In Paradise, man was in communion with God and God was life and security for him. Disobedience and the falling into sin disrupted this life giving union with God. And thus death entered the life of men with devastating consequences. Men lost the security and support that he had from God. Out of fear and the struggle for survival, he then conceived his own way of life based on his own natural created powers. Previously, he had kept the commandments of God and enjoyed every good thing and lived in-corruption. After transgression however wishing to be protected from the fear of extinction, he took refuge in the following three substitutes.
- Self-will and the persuasiveness of his logical reasoning. He put his confidence in his mind.
- The pleasure of the senses and the desires associated naturally with reproduction.
- The possession of material goods.
Each one of these three alienated him from the life of God in their respective fashions by relying on the persuasiveness of his own logical judgment and his own will, he built a wall between himself and God. In succumbing to the pleasure of the senses, he puts on the garments of skin and undergoes the second estrangement. Although life is maintained, it is changed into death, that is into life of self-love combined with spiritual death. Finally, through his attempt to acquire much goods for many years so as to feel secure, he undergoes the third estrangement which completely darkens his intellect and hardness his heart. He is thus given over to vanity and to the folly of worshiping the creature more than the Creator. The fall into these three forms of alienation disposes the conscious of men negatively with regard to God, to his neighbor and to the world. In his relationship to God, he gives preference to himself. In his relationship with his neighbor, he is led by his passionate desire to dominate and in his relationship to the material world, he is given over to the frenzy of acquisitiveness. Monasticism aims to alienate the above three fold alienation and thus to restore men to a genuine existence. This aim is realized by the accomplishment of three corresponding monastic vows.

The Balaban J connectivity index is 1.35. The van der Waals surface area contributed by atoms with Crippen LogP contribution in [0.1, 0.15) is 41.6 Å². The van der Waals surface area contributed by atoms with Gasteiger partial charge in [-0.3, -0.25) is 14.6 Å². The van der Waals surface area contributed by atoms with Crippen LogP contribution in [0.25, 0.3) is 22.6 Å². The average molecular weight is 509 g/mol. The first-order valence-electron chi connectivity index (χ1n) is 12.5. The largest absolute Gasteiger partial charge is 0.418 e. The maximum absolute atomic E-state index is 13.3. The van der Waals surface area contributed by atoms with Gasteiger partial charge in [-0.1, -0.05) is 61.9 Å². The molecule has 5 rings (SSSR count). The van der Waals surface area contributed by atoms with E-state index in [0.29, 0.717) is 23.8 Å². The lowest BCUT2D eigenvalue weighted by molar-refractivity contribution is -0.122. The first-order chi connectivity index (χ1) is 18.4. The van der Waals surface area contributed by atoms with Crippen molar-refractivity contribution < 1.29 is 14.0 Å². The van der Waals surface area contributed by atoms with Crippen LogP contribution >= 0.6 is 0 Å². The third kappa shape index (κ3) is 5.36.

- Virginity or chastity
- Non-acquisition or Poverty
The observance of these 3 vows together with a fourth vow of stability that the monk should remain at the Monastery unless he is assigned to another place, aims at the attainment of pure prayer and perfect likeness to Christ, the Son of God. It is in this sense, that monasticism offers men the possibility of emulating Christ in humility and crucifixion without being destroyed.
The one who wishes to learn in the spiritual school of the Gospel must keep firmly to three principles.
- To blame himself
- Not to trust in his own reasoning
- To hate his own will
When man blames himself, he becomes aware of his spiritual poverty and he finds a firm base of his ascent to the kingdom of his heavenly father. The principle of self-condemnation establishes in him, the unshakable conviction that without the grace of God, he can do nothing. Self-condemnation requires faith. It is not a psychological state. It is a spiritual practice in the face of God. Furthermore, when he places his trust in the Words of Christ rather than in his own reasoning he perceived the Luciferic pride which has corrupted his existence from the very beginning of the very first day of his life. He is crushed by his nothingness before the divine measure of Christ’s commandments. Because the commandments of Christ is not given by men. This will humble his heart and attracts the grace of the Holy Spirit which removes corruption accumulated through sin. Finally, the principle of hating his own will implies perfect acceptance of the cross of Christ in his life which frees him entirely from every attachment to this world.
Archimandrite Zacharias on ‘Living outside the camp of the world’